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Flat front label of wine

Nickel & Nickel Branding Iron Cabernet Sauvignon 2009

Cabernet Sauvignon from Napa Valley, California
  • WE94
  • WS90
14.3% ABV
  • WW93
  • WW93
  • RP93
  • JS92
  • WW91
  • WW93
  • WS91
  • RP93
  • WE92
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14.3% ABV

Winemaker Notes

The 2009 Branding Iron has beautiful, ripe fruit flavors of berry and black cherry that coat the palate. Elements of earth and spice, in combination with the vanillin from the oak, add layering. This wine has a classic Oakville structure, which is an indicator of good ageability, and the generous fruit profile allows one to enjoy the wine now but will surely reward those with a little patience.

Critical Acclaim

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WE 94
Wine Enthusiast
Beautiful in every respect, this has ripe flavors of blackberries, blueberries and cassis. It shows the classic Oakville structure of firm, hard tannins, elegance and ageworthiness.
WS 90
Wine Spectator
A rough and tumble effort for now, but should smooth out, mixing rich dried currant and dark berry with potent loamy earth, dried herb, sage and cedar. Ends with fine detail. Best from 2014 through 2026.
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Nickel & Nickel

Nickel & Nickel

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Nickel & Nickel, Napa Valley, California
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Nickel & Nickel is devoted exclusively to producing 100% varietal, single-vineyard wines that best express the distinctive personality of each vineyard. Established in 1997 by the partners of Far Niente, the winery is based in Oakville, California, on the 42-acre John C. Sullenger vineyard property. Nickel & Nickel produces single-vineyard Cabernet Sauvignon from Napa Valley, but also makes single-vineyard Chardonnay, Merlot, Syrah and Zinfandel.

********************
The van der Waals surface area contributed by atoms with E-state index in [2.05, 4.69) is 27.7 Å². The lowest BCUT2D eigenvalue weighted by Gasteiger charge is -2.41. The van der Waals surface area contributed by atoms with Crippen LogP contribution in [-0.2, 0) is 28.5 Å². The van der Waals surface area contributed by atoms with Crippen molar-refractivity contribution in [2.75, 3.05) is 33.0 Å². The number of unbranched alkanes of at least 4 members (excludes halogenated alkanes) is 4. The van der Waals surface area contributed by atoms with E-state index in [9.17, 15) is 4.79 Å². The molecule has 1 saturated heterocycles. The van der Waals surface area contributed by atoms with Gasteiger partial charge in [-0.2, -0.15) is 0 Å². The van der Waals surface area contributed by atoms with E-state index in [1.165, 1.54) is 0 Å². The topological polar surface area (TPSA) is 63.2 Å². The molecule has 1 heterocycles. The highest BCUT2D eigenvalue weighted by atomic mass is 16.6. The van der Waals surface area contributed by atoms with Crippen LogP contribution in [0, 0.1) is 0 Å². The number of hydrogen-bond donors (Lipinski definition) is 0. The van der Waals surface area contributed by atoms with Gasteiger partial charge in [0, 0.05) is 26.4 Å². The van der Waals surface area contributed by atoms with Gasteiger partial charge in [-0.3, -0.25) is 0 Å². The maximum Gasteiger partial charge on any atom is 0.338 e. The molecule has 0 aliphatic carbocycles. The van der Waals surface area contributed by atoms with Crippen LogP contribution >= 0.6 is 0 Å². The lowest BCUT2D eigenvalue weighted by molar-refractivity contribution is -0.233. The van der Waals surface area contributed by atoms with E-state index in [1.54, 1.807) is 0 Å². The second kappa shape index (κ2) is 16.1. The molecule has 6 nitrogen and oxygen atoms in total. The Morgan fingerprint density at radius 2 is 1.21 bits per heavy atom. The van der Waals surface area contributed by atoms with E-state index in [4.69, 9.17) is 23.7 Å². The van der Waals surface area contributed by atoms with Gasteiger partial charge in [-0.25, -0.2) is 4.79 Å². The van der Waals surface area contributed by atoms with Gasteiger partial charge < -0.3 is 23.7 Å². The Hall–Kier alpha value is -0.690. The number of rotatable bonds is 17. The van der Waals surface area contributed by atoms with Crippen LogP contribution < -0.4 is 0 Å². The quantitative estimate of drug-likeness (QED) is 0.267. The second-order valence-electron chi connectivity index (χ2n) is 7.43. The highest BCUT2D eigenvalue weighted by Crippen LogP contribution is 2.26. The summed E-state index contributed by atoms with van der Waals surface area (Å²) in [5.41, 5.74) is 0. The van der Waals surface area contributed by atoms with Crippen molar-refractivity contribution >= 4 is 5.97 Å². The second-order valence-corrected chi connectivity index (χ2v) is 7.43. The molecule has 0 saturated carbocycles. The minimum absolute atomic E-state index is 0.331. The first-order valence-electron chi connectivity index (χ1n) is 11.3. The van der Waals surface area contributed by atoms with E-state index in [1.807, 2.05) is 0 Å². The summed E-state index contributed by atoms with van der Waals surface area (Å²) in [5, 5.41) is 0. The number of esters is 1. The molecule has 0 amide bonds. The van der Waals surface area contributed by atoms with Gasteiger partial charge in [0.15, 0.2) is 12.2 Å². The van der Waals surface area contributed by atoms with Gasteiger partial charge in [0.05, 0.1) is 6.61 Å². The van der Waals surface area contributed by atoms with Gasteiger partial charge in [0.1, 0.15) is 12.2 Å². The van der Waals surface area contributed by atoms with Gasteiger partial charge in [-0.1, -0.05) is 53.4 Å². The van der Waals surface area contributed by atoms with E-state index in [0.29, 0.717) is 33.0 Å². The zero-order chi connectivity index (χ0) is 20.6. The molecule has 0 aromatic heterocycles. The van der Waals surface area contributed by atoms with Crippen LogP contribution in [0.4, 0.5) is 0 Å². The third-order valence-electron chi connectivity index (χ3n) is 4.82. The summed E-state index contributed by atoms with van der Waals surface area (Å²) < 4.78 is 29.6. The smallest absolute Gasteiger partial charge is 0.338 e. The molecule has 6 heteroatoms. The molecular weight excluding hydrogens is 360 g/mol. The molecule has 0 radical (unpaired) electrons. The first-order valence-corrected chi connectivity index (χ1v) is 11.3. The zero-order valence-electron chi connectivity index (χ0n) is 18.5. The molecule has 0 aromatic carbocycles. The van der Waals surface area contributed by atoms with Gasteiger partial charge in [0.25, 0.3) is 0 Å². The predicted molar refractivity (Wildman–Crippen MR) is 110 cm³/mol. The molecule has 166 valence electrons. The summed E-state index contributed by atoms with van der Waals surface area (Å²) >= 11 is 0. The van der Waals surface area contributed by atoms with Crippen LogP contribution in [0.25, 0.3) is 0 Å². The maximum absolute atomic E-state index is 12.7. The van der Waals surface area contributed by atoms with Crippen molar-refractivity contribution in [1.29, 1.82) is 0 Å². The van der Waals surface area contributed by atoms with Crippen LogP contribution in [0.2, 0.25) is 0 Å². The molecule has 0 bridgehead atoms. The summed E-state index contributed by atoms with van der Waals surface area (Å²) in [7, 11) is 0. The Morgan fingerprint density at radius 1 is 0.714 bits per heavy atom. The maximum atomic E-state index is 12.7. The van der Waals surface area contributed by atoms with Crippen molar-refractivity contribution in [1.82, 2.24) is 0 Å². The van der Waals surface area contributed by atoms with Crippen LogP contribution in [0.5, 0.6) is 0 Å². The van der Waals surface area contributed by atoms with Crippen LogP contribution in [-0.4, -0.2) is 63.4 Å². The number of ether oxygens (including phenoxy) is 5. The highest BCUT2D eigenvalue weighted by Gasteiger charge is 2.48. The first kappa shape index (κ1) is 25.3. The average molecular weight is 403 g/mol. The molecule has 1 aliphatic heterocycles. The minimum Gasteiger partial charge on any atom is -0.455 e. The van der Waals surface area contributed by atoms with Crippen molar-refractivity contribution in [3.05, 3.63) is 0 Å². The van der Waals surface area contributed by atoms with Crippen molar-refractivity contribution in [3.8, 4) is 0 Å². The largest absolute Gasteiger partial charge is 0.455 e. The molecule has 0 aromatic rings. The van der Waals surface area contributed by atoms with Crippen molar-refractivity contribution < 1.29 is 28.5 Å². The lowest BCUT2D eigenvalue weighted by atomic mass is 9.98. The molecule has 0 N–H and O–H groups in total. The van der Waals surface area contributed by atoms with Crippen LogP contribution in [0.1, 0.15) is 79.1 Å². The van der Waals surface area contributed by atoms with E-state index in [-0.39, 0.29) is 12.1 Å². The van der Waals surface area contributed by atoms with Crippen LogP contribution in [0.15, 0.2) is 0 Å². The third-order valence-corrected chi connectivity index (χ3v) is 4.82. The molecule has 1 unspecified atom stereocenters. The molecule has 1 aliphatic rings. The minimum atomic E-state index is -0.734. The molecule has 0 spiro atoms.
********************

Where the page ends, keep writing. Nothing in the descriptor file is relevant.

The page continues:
Napa Valley

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One of the world's most highly regarded regions for wine production and tourism, the Napa Valley is the AVA that brought worldwide recognition to California winemaking. The area was settled by a few choice wine families in the 1960's who bet that the wines of the area would grow and flourish. They were right. The Napa wine industry really took off in the 1980's, when vineyard lands were scooped up and vines were planted throughout the county. A number of wineries emerged, from large conglomerates to small boutiques to cult classics. Cabernet Sauvignon is definitely the grape of choice here, with many winemakers also focusing on Bordeaux blends. Whites are usually Chardonnay and Sauvignon Blanc.

Within the Napa Valley lie many smaller sub-AVAs that lend even more character specifics to the wines. Furthest south is Carneros, followed by Yountville, Oakville & Rutherford. Above those two are St.-Helena and the valley's newest AVA, Calistoga. These areas are situated on the valley floor and are known for creating rich, smooth Cabernet Sauvignon, Merlot and Chardonnay. There are a few mountain regions as well, nestled on the slopes overlooking the valley AVAs. Those include Howell Mountain, Stags Leap District, and Mt. Veeder. Wines from the mountain regions are often more structured and firm, benefiting from more time in the bottle to evolve and soften.

Cabernet Sauvignon

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A noble variety bestowed with both power and concentration, Cabernet Sauvignon is sometimes referred to as the “king” of red grapes. It can be somewhat unapproachable early in its youth but has the potential to age beautifully, with the ability to last fifty years or more at its best. Small berries and tough skins provide its trademark firm tannic grip, while high acidity helps to keep the wine fresh for decades. Cabernet Sauvignon flourishes in temperate climates like Bordeaux's Medoc region (and in St-Emillion and Pomerol, where it plays a supporting role to Merlot). The top Médoc producers use Cabernet Sauvignon for their wine’s backbone, blending it with Merlot and smaller amounts of Cabernet Franc, Malbec, and/or Petit Verdot. On its own, Cabernet Sauvignon has enjoyed great success throughout the world, particularly in the Napa Valley, and is responsible for some of the world’s most prestigious and sought-after “cult” wines.

In the Glass

High in color, tannin, and extract, Cabernet Sauvignon expresses notes of blackberry, cassis, plum, currant, spice, and tobacco. In Bordeaux and elsewhere in the Old World you'll find the more earthy, tannic side of Cabernet, where it's typically blended to soften tannins and add complexity. In warmer regions like California and Australia, you can typically expect more ripe fruit flavors upfront.

Perfect Pairings

Cabernet Sauvignon is right at home with rich, intense meat dishes—beef, lamb, and venison, in particular—where its opulent fruit and decisive tannins make an equal match to the dense protein of the meat. With a mature Cabernet, opt for tender, slow-cooked meat dishes.

Sommelier Secrets

Despite the modern importance and ubiquity of Cabernet Sauvignon, it is actually a relatively young variety. In 1997, DNA revealed the grape to be a spontaneous crossing of Cabernet Franc and Sauvignon Blanc which took place in 17th century southwestern France.

FARNNBICAB_2009 Item# 120611